|The Fjord horses frolicking through the snow.|
\So about that recipe? I made it the very next day of the hay bale marathon. Pozole is an irresistible pork and hominy stew. It has the same comforting affect as a homey bowl of chicken noodle soup, but with spices to warm you. I love it for it's simplicity. I am wowed by it's flavors. The green tomatoes add a tartness and acidity that balances the richness of the pork. Garnish with fresh cilantro, scallions, and lime wedges for a super bowl of goodness to enjoy in front of the fire place!
Mary's Green Tomato & Pork Pozole
4 cups green tomatoes, diced
2 lbs boneless pork shoulder cut into 1 inch cubes
1 medium onion, chopped
Olive Oil for the pan
1 tsp dried oregano
1 tsp cumin ( I doubled the amount. Sorry Mary!)
3 cloves garlic, minced
2 fresh jalapenos, seeded and minced
2- 15 ounce cans white hominy, drained and rinsed
2- 14 ounce cans chicken stock, or the equivalent in homemade stock
juice of 1 lime, plus lime wedges for garnish
fresh cilantro, chopped for garnish
salt to taste
Grated Pepper jack cheese
Sour Cream or Yogurt
Minced Onion or Scallions
Mary says: With a lot of green tomatoes left over at the end of the season, I was trying to find new ways to use them up. Fried green tomatoes are not my thing and you can only use so much green tomato relish around the house. Since I've had a difficult time growing enough tomatillos (the traditional ingredient for Pozole) to make Pozole, a green pork stew which I dearly love, I tried making it with the green tomatoes instead. Some green tomatoes are not quite as acidic tasting as the tomatillos, so you will need to add lime juice to balance the tartness, but taste the stew first as some tomatoes are more tart than others.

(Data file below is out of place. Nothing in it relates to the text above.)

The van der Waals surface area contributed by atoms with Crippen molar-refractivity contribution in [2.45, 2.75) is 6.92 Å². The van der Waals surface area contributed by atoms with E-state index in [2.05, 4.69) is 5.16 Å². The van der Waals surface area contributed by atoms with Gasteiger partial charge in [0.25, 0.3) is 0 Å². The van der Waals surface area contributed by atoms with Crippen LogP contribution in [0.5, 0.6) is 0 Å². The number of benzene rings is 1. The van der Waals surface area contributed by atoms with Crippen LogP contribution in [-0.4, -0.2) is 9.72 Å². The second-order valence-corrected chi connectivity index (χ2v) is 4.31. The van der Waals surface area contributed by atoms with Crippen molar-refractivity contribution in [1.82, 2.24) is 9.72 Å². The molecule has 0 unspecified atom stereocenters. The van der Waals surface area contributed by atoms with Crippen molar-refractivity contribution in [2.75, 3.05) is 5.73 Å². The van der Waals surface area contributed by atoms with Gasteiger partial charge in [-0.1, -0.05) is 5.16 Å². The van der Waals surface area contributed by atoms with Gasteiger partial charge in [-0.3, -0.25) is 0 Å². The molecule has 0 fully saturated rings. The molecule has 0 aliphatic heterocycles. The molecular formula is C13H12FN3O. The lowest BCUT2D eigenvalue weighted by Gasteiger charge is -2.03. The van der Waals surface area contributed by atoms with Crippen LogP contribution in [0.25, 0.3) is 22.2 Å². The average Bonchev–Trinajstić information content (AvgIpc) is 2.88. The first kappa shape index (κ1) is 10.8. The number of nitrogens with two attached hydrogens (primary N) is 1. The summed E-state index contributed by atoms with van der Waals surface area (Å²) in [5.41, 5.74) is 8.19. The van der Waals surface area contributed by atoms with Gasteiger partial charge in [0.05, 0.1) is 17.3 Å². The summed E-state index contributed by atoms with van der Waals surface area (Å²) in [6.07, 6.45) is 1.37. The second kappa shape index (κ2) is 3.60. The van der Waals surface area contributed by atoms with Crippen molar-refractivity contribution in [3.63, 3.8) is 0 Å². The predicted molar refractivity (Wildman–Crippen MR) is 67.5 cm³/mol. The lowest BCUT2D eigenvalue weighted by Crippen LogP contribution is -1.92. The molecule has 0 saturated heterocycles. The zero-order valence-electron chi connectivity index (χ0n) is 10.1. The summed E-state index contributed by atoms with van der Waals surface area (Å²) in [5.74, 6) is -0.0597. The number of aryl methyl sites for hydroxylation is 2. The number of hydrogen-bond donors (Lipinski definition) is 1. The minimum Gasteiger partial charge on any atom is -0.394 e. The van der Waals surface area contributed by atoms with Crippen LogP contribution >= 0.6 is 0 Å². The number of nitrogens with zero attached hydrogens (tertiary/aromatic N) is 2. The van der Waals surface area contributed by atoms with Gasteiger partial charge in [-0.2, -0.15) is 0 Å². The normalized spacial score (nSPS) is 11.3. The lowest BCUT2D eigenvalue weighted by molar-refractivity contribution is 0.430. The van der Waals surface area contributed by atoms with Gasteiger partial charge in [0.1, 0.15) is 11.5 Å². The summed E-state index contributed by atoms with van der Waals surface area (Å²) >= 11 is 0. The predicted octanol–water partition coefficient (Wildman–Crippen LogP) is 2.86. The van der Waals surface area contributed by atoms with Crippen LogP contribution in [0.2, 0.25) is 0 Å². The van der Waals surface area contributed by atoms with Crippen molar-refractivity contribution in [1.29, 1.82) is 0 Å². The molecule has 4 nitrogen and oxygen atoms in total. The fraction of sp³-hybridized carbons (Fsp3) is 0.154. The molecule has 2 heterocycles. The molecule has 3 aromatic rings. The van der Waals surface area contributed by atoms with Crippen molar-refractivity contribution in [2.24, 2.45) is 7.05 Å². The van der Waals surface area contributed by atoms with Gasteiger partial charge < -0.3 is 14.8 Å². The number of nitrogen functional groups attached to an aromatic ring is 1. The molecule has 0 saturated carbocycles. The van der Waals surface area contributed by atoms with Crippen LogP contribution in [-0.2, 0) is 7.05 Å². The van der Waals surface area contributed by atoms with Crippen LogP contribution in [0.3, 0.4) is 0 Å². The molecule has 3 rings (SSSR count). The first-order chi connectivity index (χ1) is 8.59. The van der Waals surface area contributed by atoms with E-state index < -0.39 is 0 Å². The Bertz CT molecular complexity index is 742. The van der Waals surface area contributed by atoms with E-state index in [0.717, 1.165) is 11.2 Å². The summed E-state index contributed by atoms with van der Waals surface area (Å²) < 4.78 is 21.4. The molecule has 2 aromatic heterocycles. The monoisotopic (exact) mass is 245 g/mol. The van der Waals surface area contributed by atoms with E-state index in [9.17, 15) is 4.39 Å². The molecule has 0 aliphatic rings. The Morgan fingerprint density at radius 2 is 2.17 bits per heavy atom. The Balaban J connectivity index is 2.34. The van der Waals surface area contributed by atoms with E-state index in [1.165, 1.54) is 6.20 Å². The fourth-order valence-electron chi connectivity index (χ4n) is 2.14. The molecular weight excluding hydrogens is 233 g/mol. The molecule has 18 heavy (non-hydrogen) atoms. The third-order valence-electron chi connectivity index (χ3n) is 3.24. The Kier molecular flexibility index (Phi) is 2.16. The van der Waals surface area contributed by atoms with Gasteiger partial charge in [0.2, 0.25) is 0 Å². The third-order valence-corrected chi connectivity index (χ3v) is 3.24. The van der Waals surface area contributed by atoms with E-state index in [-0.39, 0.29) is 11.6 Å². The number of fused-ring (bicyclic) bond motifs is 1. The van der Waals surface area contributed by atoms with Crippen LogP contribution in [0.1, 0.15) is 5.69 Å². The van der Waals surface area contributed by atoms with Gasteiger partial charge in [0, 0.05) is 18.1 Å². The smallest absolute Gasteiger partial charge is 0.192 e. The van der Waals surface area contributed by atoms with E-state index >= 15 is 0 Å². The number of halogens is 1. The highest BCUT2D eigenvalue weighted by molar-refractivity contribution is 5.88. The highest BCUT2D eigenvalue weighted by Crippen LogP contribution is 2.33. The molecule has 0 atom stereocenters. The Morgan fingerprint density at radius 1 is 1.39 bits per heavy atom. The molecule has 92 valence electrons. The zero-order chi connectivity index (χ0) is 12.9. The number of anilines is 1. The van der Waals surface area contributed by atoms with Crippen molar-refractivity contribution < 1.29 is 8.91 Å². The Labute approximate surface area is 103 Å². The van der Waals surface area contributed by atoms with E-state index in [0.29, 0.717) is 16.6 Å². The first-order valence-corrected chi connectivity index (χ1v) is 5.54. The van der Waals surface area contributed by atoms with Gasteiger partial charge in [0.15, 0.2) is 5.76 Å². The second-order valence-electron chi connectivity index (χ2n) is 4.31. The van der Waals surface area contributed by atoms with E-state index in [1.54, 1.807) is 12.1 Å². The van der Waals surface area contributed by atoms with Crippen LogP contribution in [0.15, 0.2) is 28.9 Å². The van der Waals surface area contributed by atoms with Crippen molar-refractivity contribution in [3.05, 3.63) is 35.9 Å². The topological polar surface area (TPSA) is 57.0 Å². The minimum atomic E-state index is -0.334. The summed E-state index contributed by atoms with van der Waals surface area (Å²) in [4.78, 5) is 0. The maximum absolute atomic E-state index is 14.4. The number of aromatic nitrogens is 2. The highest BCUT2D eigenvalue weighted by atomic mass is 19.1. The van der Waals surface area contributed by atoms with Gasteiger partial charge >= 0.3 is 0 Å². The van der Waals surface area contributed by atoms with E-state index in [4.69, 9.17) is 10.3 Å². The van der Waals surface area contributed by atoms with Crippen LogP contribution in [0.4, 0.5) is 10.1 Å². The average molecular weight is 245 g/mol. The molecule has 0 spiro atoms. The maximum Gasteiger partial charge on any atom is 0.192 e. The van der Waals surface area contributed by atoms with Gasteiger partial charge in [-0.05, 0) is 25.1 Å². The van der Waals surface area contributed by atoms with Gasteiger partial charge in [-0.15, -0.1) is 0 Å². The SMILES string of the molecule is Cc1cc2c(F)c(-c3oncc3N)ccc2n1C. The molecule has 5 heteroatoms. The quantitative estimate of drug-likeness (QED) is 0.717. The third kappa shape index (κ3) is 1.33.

To make Mary's Pozole:
Heat the olive oil in a Dutch oven or heavy bottomed pan. Brown the cubes of pork in batches. The better the pork is browned, the richer the taste of the finished stew. Set the browned meat aside.
Next add the onions and garlic to the pan and saute until the onions are translucent. Be sure not to scorch the garlic. Add the tomatoes, oregano, cumin, jalapenos, stock, and the browned meat. You can mash up the tomatoes, if necessary. Bring the stew to a boil, then cover and turn down the heat to a low simmer until the meat is tender- about 45 minutes to an hour. If your tomatoes are still in large pieces, take them out with a slotted spoon and process them in the food processor.
Once the meat is tender, add the two cans of hominy, the cilantro and the lime juice. You may want to taste the stew before adding the lime juice if your tomatoes were tart. Add salt (I added about a teaspoon), and heat to serve, topping with desired garnishes. Serves about 4-6 depending on who you have over for dinner!